The nation was kept in dark about Bangabandhu's landmark 7th March speech for long 21 years after his brutal assassination on August 15, 1975.
During the post-Bangabandhu era, the youths neither had any idea about the speech nor the great leader, who led the nation to its struggle for independence from the subjugation of Pakistani suppressors.
"After the assassination of Bangabandhu, the youths who were able to watch television or listen to radio were kept in dark about the speech till June 23, 1996. People started to listen the historic speech after her illustrious daughter Awami League President Sheikh Hasina had formed the government through the 1996 general election," former Dhaka University Vice-Chancellor and noted communicologist Professor AAMS Arefin Siddique told BSS in an interview today.
He said the audio-visual record of his landmark speech was not disseminated or broadcast through any kind of medium until June 23, 1996.
Prof Arefin said during that period, only Awami League grassroots leaders and workers played the audio record of the speech on Bangabandhu on his martyrdom or birth anniversaries.
On June 23 in 1996 just after Bangabandhu's daughter Sheikh Hasina took oath at the Bangabhaban, the state-run Bangladesh Television first telecast Bangabandhu's speech in the evening, he added.
After watching the recorded speech at the television, Prof Arefin, a teacher of DU Mass Communication and Journalism Department, said young students of the university told him and he also came to know from the students of other universities that the youths never thought that they had such a great leader.
"They might have listened to the audio record of the speech. But for the first time, the greatness of Bangabandhu and his leadership, his personality and bravery were portrayed to the young generation when they watched the audio-visual presentation of the speech," he said.
The communication expert said watching the video record for the first time, the youths observed Bangabandhu's body language, gesture and posture, wordings, and style of speaking in the fiery speech at the then Race Course Maidan.
"Before the day, they did not get any opportunity to watch the speech. After suddenly watching the speech, a reaction was created among them," he observed.
Prof Arefin said the purpose of keeping the speech concealed was to hide the strength of the speech that encouraged the freedom-loving Bangalees in the long nine-month battle against the Pakistani occupation forces.
"In the nine-month Liberation War, Bangabandhu was in a Pakistani jail, but his speech was with us. And it seemed that Bangabandhu was with us. In the battle field, the freedom fighters fought the war being inspired by the speech," he said, adding that during the war, the people listened to the speech through the Swadhin Bangla Betar Kendro.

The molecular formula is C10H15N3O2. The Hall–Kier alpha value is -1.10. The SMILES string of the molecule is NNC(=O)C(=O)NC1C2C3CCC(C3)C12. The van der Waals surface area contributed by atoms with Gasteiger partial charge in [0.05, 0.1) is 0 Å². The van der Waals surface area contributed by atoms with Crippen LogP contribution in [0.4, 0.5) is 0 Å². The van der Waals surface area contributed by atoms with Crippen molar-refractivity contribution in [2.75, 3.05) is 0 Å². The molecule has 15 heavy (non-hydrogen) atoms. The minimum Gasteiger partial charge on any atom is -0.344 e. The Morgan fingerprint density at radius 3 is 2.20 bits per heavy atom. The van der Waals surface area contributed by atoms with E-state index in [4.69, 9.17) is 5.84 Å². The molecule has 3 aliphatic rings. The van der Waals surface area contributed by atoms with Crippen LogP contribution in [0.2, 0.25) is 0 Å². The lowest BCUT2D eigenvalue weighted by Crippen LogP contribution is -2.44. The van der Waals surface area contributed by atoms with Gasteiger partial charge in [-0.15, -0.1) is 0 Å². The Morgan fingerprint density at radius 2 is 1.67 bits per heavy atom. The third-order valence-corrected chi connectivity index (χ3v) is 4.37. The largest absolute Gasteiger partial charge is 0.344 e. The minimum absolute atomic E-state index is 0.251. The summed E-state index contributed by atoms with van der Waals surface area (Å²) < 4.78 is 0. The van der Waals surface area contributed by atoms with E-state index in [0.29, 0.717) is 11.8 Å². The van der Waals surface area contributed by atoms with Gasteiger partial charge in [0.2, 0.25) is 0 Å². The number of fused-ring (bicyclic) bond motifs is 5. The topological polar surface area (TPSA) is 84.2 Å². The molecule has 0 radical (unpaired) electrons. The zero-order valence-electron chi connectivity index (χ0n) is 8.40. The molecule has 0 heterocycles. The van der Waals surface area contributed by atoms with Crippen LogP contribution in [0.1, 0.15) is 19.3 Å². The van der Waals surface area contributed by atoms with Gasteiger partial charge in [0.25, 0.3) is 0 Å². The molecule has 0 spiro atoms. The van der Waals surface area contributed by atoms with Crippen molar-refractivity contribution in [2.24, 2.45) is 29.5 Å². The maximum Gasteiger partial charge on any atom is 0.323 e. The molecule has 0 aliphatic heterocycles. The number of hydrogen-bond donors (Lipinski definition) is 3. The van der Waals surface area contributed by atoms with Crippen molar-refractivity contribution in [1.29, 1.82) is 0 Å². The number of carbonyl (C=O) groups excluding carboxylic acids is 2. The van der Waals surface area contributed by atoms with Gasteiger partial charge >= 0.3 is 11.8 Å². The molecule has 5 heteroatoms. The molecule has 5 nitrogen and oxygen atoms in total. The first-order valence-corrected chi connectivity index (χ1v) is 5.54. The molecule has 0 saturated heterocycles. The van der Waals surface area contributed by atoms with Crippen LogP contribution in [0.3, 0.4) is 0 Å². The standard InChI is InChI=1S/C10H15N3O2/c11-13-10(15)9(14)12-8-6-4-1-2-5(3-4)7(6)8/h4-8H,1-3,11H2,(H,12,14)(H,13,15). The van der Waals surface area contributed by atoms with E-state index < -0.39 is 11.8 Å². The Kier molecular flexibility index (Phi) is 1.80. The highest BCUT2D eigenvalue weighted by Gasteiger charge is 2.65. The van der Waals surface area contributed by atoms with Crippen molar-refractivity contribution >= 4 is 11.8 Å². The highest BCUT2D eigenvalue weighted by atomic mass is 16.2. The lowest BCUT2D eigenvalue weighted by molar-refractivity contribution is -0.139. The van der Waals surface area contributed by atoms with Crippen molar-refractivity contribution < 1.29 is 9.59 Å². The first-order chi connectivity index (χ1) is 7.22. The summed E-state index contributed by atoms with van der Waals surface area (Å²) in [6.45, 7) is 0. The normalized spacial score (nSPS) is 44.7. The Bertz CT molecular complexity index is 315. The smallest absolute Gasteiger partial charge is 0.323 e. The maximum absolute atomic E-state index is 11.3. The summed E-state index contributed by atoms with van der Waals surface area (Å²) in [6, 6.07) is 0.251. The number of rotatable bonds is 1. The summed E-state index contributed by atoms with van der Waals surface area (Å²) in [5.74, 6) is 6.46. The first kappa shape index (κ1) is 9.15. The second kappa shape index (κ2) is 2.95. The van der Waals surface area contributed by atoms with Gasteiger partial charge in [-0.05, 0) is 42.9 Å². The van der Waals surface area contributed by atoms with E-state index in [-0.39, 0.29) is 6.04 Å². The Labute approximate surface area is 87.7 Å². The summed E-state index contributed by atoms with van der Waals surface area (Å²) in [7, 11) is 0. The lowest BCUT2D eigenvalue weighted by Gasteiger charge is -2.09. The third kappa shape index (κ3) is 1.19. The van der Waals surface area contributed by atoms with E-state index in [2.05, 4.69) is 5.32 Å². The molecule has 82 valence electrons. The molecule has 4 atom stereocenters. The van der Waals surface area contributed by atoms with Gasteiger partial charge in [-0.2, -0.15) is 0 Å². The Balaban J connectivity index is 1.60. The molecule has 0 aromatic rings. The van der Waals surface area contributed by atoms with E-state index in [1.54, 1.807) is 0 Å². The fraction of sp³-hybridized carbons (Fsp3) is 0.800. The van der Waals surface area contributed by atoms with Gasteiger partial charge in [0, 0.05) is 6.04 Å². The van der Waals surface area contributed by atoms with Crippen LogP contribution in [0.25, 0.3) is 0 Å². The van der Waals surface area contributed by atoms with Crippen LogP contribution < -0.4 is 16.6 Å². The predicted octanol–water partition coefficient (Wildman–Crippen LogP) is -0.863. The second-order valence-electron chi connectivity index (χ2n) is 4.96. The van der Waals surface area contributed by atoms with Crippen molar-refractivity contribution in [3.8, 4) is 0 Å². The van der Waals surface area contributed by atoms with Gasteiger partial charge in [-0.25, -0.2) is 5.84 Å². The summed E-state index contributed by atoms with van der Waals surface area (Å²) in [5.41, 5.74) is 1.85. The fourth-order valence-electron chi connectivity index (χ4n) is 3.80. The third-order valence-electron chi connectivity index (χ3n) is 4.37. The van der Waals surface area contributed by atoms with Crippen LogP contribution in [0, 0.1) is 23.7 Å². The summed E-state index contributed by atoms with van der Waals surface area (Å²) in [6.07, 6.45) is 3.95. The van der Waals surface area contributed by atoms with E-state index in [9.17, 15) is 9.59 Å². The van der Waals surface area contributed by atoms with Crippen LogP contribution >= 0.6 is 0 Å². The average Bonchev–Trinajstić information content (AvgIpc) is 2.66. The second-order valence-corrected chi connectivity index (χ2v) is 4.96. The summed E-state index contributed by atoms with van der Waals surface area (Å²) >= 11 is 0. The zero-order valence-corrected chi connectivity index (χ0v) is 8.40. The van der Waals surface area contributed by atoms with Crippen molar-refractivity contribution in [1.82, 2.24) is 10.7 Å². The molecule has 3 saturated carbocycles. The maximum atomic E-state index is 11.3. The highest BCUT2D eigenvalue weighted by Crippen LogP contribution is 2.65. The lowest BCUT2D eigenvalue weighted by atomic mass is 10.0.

The former DU VC said the perpetrators and assassins of Bangabandhu were frightened at the speech realising its immense strength.
"So, I believe, it is a must to present the speech before the new generation again and again. This speech should be included in textbooks and this should be taught in classrooms," he suggested.
Prof Arefin said: "If that could be done, Bangabandhu's philosophy and personality could be disseminated before the youth generations after generations."
The communicologist said the speech itself is a great textbook and there is the necessity to teach this textbook to youths.
The UNESCO has realised this thing and that is why it has included the speech in the Memory of the World International Register, a list of world's important documentary heritage maintained by the UN organisation, he added.
"The human civilization has come to the current form after passing thousands of years. Many human beings have contributions to bring the civilization to its modern form," he said.
Bangabandhu Sheikh Mujibur Rahman's speech has a huge role in the emancipation of the deprived, distressed, persecuted and repressed people, he added.
Prof Arefin said the last words of this speech were "Ebarer sangram amader muktir sangram, ebarer sangram swadhinatar sangram [The struggle this time is a struggle for emancipation, the struggle this time is a struggle for independence]".
He said this struggle for emancipation was struggle for absolute freedom from all kinds of repression for the human civilization.
Prof Arefin said the significance of this speech even now in 2020 is as important and relevant as it was in 1971 and even it will remain same on March 7 in 2050, when Bangalees will observe the day.
"The speech was part of Bangabandhu's philosophy. In his addresses at different international programmes as head of the government and the state after the independence, Bangabandhu used to tell that the 'entire world is now divided into two halves. One part is the repressed and other is the repressors. I am for the repressed people'," he said
Bangabandhu had fought for emancipation of repressed human beings till his martyrdom, he said.
The communicologist said: "If we make psychological analysis of the speech, we find the extempore speech reflected words from his hearts in a very simple way."
"So, it could be called conversation not speech. As he made the address before the nation in a conversational style as if he is talking with the people," he added.